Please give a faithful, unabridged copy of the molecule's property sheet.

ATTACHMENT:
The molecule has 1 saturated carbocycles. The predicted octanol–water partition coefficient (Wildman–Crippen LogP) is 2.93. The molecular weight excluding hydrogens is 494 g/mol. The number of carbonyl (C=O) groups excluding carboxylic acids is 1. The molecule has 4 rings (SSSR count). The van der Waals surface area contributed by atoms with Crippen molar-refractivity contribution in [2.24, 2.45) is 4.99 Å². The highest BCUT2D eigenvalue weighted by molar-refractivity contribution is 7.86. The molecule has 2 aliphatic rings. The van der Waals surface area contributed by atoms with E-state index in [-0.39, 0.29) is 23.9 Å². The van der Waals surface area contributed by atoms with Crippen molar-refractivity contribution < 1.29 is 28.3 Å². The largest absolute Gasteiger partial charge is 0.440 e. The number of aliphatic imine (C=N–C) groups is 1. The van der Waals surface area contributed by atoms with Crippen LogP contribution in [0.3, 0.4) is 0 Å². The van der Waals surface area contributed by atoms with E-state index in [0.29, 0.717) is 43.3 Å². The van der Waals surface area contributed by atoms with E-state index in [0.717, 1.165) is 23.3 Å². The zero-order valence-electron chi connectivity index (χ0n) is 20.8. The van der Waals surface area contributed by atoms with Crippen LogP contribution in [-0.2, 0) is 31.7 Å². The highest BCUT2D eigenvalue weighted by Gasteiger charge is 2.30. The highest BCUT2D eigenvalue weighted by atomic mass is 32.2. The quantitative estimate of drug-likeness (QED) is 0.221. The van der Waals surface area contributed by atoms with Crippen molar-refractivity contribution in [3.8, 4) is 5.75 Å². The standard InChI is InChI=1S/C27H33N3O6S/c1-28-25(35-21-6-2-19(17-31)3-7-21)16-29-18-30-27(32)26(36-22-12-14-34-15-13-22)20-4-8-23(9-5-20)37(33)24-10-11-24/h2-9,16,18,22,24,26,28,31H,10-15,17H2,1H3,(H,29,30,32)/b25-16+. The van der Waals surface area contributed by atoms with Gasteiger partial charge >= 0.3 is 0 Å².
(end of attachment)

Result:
The molecule has 1 saturated carbocycles. The predicted octanol–water partition coefficient (Wildman–Crippen LogP) is 2.93. The molecular weight excluding hydrogens is 494 g/mol. The number of carbonyl (C=O) groups excluding carboxylic acids is 1. The molecule has 4 rings (SSSR count). The van der Waals surface area contributed by atoms with Crippen molar-refractivity contribution in [2.24, 2.45) is 4.99 Å². The highest BCUT2D eigenvalue weighted by molar-refractivity contribution is 7.86. The molecule has 2 aliphatic rings. The van der Waals surface area contributed by atoms with E-state index in [-0.39, 0.29) is 23.9 Å². The van der Waals surface area contributed by atoms with Crippen molar-refractivity contribution < 1.29 is 28.3 Å². The largest absolute Gasteiger partial charge is 0.440 e. The number of aliphatic imine (C=N–C) groups is 1. The van der Waals surface area contributed by atoms with Crippen LogP contribution in [0.3, 0.4) is 0 Å². The van der Waals surface area contributed by atoms with E-state index in [0.29, 0.717) is 43.3 Å². The van der Waals surface area contributed by atoms with E-state index in [0.717, 1.165) is 23.3 Å². The zero-order valence-electron chi connectivity index (χ0n) is 20.8. The van der Waals surface area contributed by atoms with Crippen LogP contribution in [-0.2, 0) is 31.7 Å². The highest BCUT2D eigenvalue weighted by Gasteiger charge is 2.30. The highest BCUT2D eigenvalue weighted by atomic mass is 32.2. The quantitative estimate of drug-likeness (QED) is 0.221. The van der Waals surface area contributed by atoms with Crippen molar-refractivity contribution in [3.8, 4) is 5.75 Å². The standard InChI is InChI=1S/C27H33N3O6S/c1-28-25(35-21-6-2-19(17-31)3-7-21)16-29-18-30-27(32)26(36-22-12-14-34-15-13-22)20-4-8-23(9-5-20)37(33)24-10-11-24/h2-9,16,18,22,24,26,28,31H,10-15,17H2,1H3,(H,29,30,32)/b25-16+. The van der Waals surface area contributed by atoms with Gasteiger partial charge >= 0.3 is 0 Å².